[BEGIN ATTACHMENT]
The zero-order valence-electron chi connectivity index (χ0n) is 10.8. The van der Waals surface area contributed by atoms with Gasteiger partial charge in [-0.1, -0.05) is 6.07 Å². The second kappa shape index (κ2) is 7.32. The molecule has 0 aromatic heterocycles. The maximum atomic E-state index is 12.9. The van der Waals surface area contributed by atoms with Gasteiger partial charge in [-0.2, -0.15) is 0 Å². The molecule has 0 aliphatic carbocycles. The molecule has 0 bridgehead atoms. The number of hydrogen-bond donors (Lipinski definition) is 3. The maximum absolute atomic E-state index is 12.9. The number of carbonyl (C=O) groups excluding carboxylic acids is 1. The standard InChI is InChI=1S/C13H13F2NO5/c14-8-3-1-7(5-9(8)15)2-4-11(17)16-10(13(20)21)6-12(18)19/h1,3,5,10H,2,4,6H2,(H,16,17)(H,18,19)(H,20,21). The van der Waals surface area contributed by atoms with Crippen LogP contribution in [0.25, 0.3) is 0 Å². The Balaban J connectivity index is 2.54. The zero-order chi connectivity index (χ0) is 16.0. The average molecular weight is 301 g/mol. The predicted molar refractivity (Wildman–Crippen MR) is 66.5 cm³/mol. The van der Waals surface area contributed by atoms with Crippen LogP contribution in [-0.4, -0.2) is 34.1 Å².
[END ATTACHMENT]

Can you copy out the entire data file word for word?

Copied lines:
The zero-order valence-electron chi connectivity index (χ0n) is 10.8. The van der Waals surface area contributed by atoms with Gasteiger partial charge in [-0.1, -0.05) is 6.07 Å². The second kappa shape index (κ2) is 7.32. The molecule has 0 aromatic heterocycles. The maximum atomic E-state index is 12.9. The van der Waals surface area contributed by atoms with Gasteiger partial charge in [-0.2, -0.15) is 0 Å². The molecule has 0 aliphatic carbocycles. The molecule has 0 bridgehead atoms. The number of hydrogen-bond donors (Lipinski definition) is 3. The maximum absolute atomic E-state index is 12.9. The number of carbonyl (C=O) groups excluding carboxylic acids is 1. The standard InChI is InChI=1S/C13H13F2NO5/c14-8-3-1-7(5-9(8)15)2-4-11(17)16-10(13(20)21)6-12(18)19/h1,3,5,10H,2,4,6H2,(H,16,17)(H,18,19)(H,20,21). The van der Waals surface area contributed by atoms with Crippen LogP contribution in [0.25, 0.3) is 0 Å². The Balaban J connectivity index is 2.54. The zero-order chi connectivity index (χ0) is 16.0. The average molecular weight is 301 g/mol. The predicted molar refractivity (Wildman–Crippen MR) is 66.5 cm³/mol. The van der Waals surface area contributed by atoms with Crippen LogP contribution in [-0.4, -0.2) is 34.1 Å².